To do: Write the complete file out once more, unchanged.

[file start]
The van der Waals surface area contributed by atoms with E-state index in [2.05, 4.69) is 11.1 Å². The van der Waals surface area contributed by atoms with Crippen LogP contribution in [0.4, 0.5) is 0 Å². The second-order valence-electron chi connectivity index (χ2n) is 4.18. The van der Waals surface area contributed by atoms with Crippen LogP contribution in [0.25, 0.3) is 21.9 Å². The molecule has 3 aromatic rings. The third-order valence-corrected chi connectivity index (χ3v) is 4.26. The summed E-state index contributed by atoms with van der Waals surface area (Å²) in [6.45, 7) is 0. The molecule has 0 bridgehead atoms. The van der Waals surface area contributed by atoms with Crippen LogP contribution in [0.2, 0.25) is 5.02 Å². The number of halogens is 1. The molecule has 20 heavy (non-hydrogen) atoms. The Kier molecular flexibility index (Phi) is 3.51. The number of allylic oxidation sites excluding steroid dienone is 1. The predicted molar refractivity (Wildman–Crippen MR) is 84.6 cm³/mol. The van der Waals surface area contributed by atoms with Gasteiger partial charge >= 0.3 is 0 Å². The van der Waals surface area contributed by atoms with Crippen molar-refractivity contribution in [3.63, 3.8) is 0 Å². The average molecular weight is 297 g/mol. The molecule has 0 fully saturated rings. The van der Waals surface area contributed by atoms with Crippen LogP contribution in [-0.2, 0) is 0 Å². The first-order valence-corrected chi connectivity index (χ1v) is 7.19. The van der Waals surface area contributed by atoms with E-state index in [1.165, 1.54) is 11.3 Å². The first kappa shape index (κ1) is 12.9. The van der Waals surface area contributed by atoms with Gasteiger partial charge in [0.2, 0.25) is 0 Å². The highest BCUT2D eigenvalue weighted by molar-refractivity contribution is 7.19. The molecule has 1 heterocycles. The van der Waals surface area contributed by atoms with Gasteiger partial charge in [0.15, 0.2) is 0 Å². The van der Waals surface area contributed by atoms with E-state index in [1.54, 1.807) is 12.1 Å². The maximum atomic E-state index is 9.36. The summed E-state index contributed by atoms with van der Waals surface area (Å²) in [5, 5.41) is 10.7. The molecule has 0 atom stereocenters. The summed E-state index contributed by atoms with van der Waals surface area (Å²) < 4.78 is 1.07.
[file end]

The van der Waals surface area contributed by atoms with E-state index in [2.05, 4.69) is 11.1 Å². The van der Waals surface area contributed by atoms with Crippen LogP contribution in [0.4, 0.5) is 0 Å². The second-order valence-electron chi connectivity index (χ2n) is 4.18. The van der Waals surface area contributed by atoms with Crippen LogP contribution in [0.25, 0.3) is 21.9 Å². The molecule has 3 aromatic rings. The third-order valence-corrected chi connectivity index (χ3v) is 4.26. The summed E-state index contributed by atoms with van der Waals surface area (Å²) in [6.45, 7) is 0. The molecule has 0 bridgehead atoms. The van der Waals surface area contributed by atoms with Crippen LogP contribution in [0.2, 0.25) is 5.02 Å². The number of halogens is 1. The molecule has 20 heavy (non-hydrogen) atoms. The Kier molecular flexibility index (Phi) is 3.51. The number of allylic oxidation sites excluding steroid dienone is 1. The predicted molar refractivity (Wildman–Crippen MR) is 84.6 cm³/mol. The van der Waals surface area contributed by atoms with Gasteiger partial charge >= 0.3 is 0 Å². The van der Waals surface area contributed by atoms with Crippen molar-refractivity contribution in [3.63, 3.8) is 0 Å². The average molecular weight is 297 g/mol. The molecule has 0 fully saturated rings. The van der Waals surface area contributed by atoms with Crippen LogP contribution in [-0.2, 0) is 0 Å². The first-order valence-corrected chi connectivity index (χ1v) is 7.19. The van der Waals surface area contributed by atoms with E-state index in [1.165, 1.54) is 11.3 Å². The first kappa shape index (κ1) is 12.9. The van der Waals surface area contributed by atoms with Gasteiger partial charge in [0.2, 0.25) is 0 Å². The highest BCUT2D eigenvalue weighted by molar-refractivity contribution is 7.19. The molecule has 1 heterocycles. The van der Waals surface area contributed by atoms with Gasteiger partial charge in [0.15, 0.2) is 0 Å². The van der Waals surface area contributed by atoms with E-state index in [1.54, 1.807) is 12.1 Å². The maximum atomic E-state index is 9.36. The summed E-state index contributed by atoms with van der Waals surface area (Å²) in [5, 5.41) is 10.7. The molecule has 0 atom stereocenters. The summed E-state index contributed by atoms with van der Waals surface area (Å²) < 4.78 is 1.07.